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Re: [code-switching] Re: 2 questions

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  • Celso Alvarez Cáccamo
    ... I suppose it might, or it might not. CS could stand for Code Switching (just as SLA stands for Second Language Acquisition) or for Code-Switching (just
    Message 1 of 15 , Aug 11, 2001
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      Petek Kurtboke wrote:

      >Hey Celso, what about the abbreviation CS, is there an embedded hypen
      >in there or not?

      I suppose it might, or it might not. CS could stand for 'Code Switching'
      (just as SLA stands for Second Language Acquisition) or for
      'Code-Switching' (just as FTA = Face-Threatening Act). At any rate, I
      suppose CS cannot stand for 'codeswitching',which is just one word; to my
      knowledge, single words cannot have two initials ;-) .

      Why do you ask?

      Celso Álvarez Cáccamo
      lxalvarz@...
      http://www.udc.es/dep/lx/cac
    • Petek Kurtboke
      thanks for that Celso! My concern is really something else... a field of study where a hyphen is turned into a pressure tool or perhaps a symbol of group
      Message 2 of 15 , Aug 11, 2001
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        thanks for that Celso!

        My concern is really something else...

        a field of study where a hyphen is turned into a pressure tool or
        perhaps a symbol of group membership has problems.




        --- In code-switching@y..., Celso Alvarez Cáccamo <lxalvarz@u...>
        wrote:
        >
        > Petek Kurtboke wrote:
        >
        > >Hey Celso, what about the abbreviation CS, is there an embedded
        hypen
        > >in there or not?
        >
        > I suppose it might, or it might not. CS could stand for 'Code
        Switching'
        > (just as SLA stands for Second Language Acquisition) or for
        > 'Code-Switching' (just as FTA = Face-Threatening Act). At any rate,
        I
        > suppose CS cannot stand for 'codeswitching',which is just one word;
        to my
        > knowledge, single words cannot have two initials ;-) .
        >
        > Why do you ask?
        >
        > Celso Álvarez Cáccamo
        > lxalvarz@u...
        > http://www.udc.es/dep/lx/cac
      • lxalvarz@udc.es
        ... Petek, take it easy. I know that the 6th Generation is so important for the Entire World that it will be able to erradicate global misery, epidemics,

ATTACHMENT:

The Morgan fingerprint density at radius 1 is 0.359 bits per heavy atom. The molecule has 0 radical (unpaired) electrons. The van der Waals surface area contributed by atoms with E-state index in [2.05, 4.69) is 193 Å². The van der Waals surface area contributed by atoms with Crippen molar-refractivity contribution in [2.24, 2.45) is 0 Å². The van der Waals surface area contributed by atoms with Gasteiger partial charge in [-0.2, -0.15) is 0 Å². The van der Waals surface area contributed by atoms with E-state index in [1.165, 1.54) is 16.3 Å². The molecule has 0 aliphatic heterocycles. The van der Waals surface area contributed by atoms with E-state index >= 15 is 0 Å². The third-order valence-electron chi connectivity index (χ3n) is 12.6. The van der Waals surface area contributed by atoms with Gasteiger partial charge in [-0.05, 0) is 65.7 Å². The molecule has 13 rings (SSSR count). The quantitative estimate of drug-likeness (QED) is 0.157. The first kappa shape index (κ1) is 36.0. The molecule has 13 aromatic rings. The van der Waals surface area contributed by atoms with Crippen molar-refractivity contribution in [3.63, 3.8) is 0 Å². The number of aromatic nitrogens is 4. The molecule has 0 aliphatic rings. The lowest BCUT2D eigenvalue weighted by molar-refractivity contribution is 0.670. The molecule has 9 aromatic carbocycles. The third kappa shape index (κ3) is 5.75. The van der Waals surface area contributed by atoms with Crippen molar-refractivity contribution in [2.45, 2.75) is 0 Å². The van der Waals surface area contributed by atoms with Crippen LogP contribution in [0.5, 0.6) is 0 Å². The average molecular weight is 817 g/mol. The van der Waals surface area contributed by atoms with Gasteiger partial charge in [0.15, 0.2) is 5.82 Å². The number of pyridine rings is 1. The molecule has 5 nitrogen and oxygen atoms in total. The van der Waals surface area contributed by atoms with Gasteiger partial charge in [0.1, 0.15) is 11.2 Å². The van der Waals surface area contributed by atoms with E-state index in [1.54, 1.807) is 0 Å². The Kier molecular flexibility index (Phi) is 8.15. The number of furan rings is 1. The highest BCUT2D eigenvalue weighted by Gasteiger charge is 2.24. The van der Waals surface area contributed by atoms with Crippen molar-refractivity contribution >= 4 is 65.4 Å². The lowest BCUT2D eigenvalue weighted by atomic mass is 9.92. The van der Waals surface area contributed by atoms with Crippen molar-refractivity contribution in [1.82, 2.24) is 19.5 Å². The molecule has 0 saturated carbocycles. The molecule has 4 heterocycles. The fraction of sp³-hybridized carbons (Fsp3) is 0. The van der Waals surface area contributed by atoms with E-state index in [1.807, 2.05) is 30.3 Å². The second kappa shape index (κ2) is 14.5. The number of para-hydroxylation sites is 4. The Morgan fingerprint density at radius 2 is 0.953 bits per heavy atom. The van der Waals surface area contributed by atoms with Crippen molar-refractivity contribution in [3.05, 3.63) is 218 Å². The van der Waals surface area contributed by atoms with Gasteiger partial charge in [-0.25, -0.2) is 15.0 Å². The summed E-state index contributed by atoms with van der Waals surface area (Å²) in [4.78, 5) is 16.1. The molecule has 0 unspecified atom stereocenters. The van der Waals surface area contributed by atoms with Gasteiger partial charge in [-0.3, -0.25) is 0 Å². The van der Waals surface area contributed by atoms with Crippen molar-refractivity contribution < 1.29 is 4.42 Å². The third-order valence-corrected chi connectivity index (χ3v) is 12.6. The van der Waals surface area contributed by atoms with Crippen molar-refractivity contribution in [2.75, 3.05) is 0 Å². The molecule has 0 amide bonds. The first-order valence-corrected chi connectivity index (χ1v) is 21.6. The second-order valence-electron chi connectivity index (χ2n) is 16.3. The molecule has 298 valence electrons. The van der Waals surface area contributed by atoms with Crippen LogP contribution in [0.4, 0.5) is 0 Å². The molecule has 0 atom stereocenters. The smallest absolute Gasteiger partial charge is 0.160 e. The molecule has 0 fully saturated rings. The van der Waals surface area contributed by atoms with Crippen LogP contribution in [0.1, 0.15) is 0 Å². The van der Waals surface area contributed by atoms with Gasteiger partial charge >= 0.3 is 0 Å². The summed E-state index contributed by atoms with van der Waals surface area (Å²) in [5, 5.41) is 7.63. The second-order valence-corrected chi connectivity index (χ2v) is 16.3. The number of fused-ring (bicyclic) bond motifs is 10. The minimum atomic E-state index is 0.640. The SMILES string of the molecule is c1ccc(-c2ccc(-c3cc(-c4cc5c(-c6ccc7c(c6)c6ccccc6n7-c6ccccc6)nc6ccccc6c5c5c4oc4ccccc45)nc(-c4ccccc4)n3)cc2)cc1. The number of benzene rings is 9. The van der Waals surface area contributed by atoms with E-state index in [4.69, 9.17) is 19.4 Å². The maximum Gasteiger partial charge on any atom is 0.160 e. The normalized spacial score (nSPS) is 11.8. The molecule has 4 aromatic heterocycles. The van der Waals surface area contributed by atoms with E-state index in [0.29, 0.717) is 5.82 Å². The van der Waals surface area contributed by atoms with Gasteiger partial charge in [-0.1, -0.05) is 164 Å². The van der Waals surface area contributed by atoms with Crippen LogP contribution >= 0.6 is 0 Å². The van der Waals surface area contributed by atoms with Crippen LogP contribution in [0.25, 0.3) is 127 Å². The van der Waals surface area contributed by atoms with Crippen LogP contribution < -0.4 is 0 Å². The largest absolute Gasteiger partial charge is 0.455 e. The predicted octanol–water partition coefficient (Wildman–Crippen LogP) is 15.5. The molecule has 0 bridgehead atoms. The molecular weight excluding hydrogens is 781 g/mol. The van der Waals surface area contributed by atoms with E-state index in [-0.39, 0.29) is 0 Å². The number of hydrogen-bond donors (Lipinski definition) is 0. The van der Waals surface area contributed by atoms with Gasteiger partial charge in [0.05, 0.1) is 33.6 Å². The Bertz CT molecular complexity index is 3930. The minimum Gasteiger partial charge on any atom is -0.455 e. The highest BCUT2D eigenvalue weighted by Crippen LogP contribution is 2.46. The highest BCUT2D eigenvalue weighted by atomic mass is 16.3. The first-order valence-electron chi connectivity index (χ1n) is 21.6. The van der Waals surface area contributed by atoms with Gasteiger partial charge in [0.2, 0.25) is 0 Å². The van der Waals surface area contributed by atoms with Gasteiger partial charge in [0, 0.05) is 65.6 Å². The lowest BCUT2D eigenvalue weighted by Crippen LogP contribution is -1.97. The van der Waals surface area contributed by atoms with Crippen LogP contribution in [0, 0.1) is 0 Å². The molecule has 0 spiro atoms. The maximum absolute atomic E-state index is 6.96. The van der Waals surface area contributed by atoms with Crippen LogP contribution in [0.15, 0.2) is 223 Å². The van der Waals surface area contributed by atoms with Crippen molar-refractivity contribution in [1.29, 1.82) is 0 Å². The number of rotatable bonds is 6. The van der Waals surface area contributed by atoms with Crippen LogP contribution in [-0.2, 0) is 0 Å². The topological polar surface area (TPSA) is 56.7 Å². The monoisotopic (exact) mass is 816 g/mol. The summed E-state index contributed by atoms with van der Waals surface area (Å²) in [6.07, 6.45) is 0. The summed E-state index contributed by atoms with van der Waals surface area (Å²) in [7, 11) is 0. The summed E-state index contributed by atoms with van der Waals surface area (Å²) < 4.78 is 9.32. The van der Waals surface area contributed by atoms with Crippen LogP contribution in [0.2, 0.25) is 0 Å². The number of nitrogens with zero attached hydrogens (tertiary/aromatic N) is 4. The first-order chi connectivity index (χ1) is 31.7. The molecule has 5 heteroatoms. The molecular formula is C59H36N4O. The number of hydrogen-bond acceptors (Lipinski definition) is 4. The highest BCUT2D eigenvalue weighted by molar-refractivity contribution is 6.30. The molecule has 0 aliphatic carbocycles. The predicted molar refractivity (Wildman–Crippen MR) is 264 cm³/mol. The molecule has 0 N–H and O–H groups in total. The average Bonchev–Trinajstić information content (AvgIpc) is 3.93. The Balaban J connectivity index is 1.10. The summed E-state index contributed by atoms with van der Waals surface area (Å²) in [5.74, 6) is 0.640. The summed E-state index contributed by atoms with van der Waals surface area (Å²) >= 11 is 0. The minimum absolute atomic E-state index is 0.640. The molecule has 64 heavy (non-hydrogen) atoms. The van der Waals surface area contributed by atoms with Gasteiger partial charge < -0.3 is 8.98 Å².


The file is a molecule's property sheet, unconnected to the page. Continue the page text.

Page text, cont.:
Message 3 of 15 , Aug 11, 2001
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          --- In code-switching@y..., "Petek Kurtboke" <pkurtboke@h...> wrote:

          > Hey Otto, il ya beaucoup de difference entre "widespread" and
          > "used by scholars such as....", to me at least.
          > LET THE 6TH GENERATION BE FREE FROM ARSE-LICKING!

          Petek, take it easy. I know that the 6th Generation is so
          important for the Entire World that it will be able to
          erradicate global misery, epidemics, sexual slavery, and child
          slavery. But Carsten only mentioned some authors who use
          the hyphenated form "code-switching". He considers
          this usage "widespread". I don't see much of the practice
          you mention.

          The opposite of the practice you mention is Gratuitous
          Head-Bashing. Or headbashing, same difference.

          I also see that people don't agree that there are different
          connotations in the hyphenated vs. non-hyphenated forms.
          Alright. If it were a big issue for the 6th Generation probably
          an important publishing house would be on top of it. In fact,
          the issue only affects English, as far as I know. In many other
          languages the odious hyphen is absent. So, let's talk about
          what the phenomenon consists of, as opposed to other
          phenomena.

          -celso
          Celso Alvarez Cáccamo
          lxalvarz@...
        • Jakob Cromdal
          Hi Petek and all, I need to catch up on our great history -which are the 5 generations before us? /JC *** *** *** *** *** *** *** *** *** *** *** *** *** ***
          Message 4 of 15 , Aug 13, 2001
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            Hi Petek and all,
            I need to catch up on our great history -which are the 5 generations before
            us?
            /JC



            *** *** *** *** *** *** *** *** *** *** *** *** *** *** *** *** *** ***
            Jakob Cromdal
            Research Associate
            Dept. of Child Studies tel: +46 13 282907
            Linkoping University fax: +46 13 282900
            581 83 LINKOPING email: jakcr@...
            SWEDEN www.tema.liu.se/tema-b/
            *** *** *** *** *** *** *** *** *** *** *** *** *** *** *** *** *** ***
          • Petek Kurtboke
            Thanks Jacob, the idea of reviewing the cs literature in terms of generations was mine and if you look at my Ph.D thesis at
            Message 5 of 15 , Aug 13, 2001
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              Thanks Jacob, the idea of reviewing the cs literature in terms of
              generations was mine and if you look at my Ph.D thesis at
              http://www.vicnet.net.au/~petek/thesis/ you'll find my view of the
              preceding five generations there.